A brute-force attack is one in which the attacker tries to guess your login credentials. These attacks are almost always automated. Not long ago I woke up one morning to see that there had been ten thousand brute-force attacks against just one of my blogs overnight.
Traditionally, brute-force attacks are easily detectable. Most security-related plugins can detect and log every login attempt. Several security-related plugins can even be configured to block the IP address of an attacker after a certain number of failed attempts.
In the past few weeks however, a new tactic relying upon WordPress' XML-RPC function has surfaced. The new attack is highly efficient and allows the attacker to try hundreds of password in a single request. The details of this attack can be found in a blog post written by Sucuri.net:
Time to Adjust Our Tactics
My personal opinion is that for a piece of software with as big a bullseye on it as WordPress, XML-RPC should be a big No-No. Older versions of Wordpress contained a setting that allowed you to turn XML-RPC off, but no more.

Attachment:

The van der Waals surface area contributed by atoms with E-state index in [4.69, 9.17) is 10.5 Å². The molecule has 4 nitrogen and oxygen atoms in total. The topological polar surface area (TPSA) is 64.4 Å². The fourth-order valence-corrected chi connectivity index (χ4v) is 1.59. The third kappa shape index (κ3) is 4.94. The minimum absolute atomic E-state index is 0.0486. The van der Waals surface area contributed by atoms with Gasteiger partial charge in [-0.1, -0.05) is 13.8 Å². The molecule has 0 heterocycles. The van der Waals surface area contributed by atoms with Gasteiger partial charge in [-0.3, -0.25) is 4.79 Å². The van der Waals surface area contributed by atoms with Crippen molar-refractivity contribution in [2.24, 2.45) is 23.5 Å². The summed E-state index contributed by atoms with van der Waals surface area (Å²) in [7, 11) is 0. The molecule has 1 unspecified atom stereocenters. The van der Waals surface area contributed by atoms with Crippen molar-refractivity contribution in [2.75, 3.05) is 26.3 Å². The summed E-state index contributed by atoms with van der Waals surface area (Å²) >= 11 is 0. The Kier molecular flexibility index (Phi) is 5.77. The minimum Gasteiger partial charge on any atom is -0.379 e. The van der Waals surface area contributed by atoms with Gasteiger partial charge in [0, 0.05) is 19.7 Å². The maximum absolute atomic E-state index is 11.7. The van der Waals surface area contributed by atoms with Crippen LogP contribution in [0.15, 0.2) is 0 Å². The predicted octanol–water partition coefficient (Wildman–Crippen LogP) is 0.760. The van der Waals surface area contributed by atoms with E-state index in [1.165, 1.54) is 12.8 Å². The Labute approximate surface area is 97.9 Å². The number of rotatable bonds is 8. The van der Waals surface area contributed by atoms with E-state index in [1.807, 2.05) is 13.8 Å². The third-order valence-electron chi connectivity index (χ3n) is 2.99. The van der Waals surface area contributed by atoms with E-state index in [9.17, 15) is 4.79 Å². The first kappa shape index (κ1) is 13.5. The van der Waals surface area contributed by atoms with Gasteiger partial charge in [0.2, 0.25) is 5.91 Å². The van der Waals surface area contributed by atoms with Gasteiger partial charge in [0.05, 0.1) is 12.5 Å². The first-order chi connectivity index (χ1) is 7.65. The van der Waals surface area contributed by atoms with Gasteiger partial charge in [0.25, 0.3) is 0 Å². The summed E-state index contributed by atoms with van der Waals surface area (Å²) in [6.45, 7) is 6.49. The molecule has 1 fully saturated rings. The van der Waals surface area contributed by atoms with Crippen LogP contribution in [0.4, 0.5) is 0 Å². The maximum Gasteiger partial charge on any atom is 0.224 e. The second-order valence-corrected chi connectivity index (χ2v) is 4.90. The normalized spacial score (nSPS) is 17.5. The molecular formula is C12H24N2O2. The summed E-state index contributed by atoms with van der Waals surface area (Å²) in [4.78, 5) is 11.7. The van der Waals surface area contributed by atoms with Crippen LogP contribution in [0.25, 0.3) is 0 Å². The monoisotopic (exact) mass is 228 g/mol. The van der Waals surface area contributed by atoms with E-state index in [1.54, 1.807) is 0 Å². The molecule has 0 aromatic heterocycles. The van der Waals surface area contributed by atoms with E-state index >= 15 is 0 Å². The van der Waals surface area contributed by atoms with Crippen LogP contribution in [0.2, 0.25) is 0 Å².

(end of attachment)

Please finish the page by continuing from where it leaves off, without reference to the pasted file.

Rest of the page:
This problem is exacerbated by the fact that the most popular WordPress security plugin (Wordfence) no longer has the ability to disable XML-RPC.
UPDATE: Wordfence has published a blog post in which they say they DO protect against these attacks.
If you are using Sucucri.net's Cloud Proxy Firewall then don't worry - You are protected against these attacks.
If however you are using Wordfence or some other security plugin that cannot disable XML-RPC then you should install one of the WordPress plugins designed specifically for this purpose. we are using Disable-XML-RPC.
Unfortunately, disabling XML-RPC can break things:
- WordPress.com's JetPack plugin using XML-RPC
- iPhone/iPad/Android apps for posting to your blog use XML-RPC
I'm sure there are other applications that use WordPress' XML-RPC facility as well. Frankly, I believe this problem is sufficiently serious that I recommend turning off XML-RPC anyway and stop using these XML-RPC-dependent apps and plugins.